If you follow the Admiralty's technological progress from Naval Estimate to Naval Estimate through the Nineteenth Century in the popular press, it's easy to end up making jokes about April Fool's Day and drunkard's walks. The Admiralty was always backwards, always conservative, always wrong. The forward looking inventor, like Galileo, can see what no-one else can see. And the Press, unlike the establishment, can see his point.
If you're a contrarian like me (and perhaps only like me), you end up itching to take the establishment's side. Because the innovators can be wrong. If you set up a process where the only way to escape the criticism is to indulge the critic's every whim until something goes transparently wrong, you get the capsizing of the HMS Captain. Who wants to pay a battleship and 500 lives to shut up one obstreperous inventor, much less sacrifice the eldest son of his main institutional patron to shut that man up? And yet, even after Captain went down, people continued to argue. No less a person than Baron Kelvin was called at the inquest, and proved Captain's recklessly dangerous design with numbers. And yet the matter continued to be controversial as long as anyone cared.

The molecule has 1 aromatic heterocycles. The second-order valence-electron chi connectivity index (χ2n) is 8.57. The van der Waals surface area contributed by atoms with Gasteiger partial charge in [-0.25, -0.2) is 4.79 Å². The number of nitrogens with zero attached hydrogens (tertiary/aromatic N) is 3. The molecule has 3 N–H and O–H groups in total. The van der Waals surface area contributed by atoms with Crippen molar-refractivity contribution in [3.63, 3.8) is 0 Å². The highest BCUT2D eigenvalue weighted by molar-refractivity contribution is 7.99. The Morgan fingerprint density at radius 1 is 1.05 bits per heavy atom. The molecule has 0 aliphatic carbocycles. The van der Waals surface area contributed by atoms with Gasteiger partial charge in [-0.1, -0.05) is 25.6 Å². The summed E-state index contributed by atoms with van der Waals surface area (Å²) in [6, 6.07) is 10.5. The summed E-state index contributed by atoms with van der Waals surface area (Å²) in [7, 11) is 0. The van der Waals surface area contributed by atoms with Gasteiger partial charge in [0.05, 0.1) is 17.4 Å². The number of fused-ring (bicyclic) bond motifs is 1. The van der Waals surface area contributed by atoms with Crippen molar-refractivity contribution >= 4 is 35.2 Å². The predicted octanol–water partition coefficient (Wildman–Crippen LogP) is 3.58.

You think, you wish, that the gobs end up stopped. Two decades ago, the province of British Columbia dropped a godawful amount of money in a local shipyard for aluminum-hulled high speed catamaran motor ferries. It was a transparent disaster in the making, complete with the provincial premier suing detractors. (Wikipedia article.) By 2003, "the fast cats" were a bad memory. Yet a certain major national publisher, bought a piece of high concept nonsense of the 1421 variety from one of the advisors that sold the premier on the fastcats and flogged it onto the market with great lashings of positive press. The press made a lot of money, the professionally-wrong author made a lot of money. A century from now, historians will have to listen to earnestly crazy people telling them that Francis Drake built a secret English colony on the inshore coast of Vancouver Island.
The professionally wrong can, and do, go on and on.
I know. My outrage fails to move you. These things happen. It's just that when Nathan Myhrvold raised his head in public again to babble about how we should respect innovators more, I can at least present a test case to refute the meta-argument.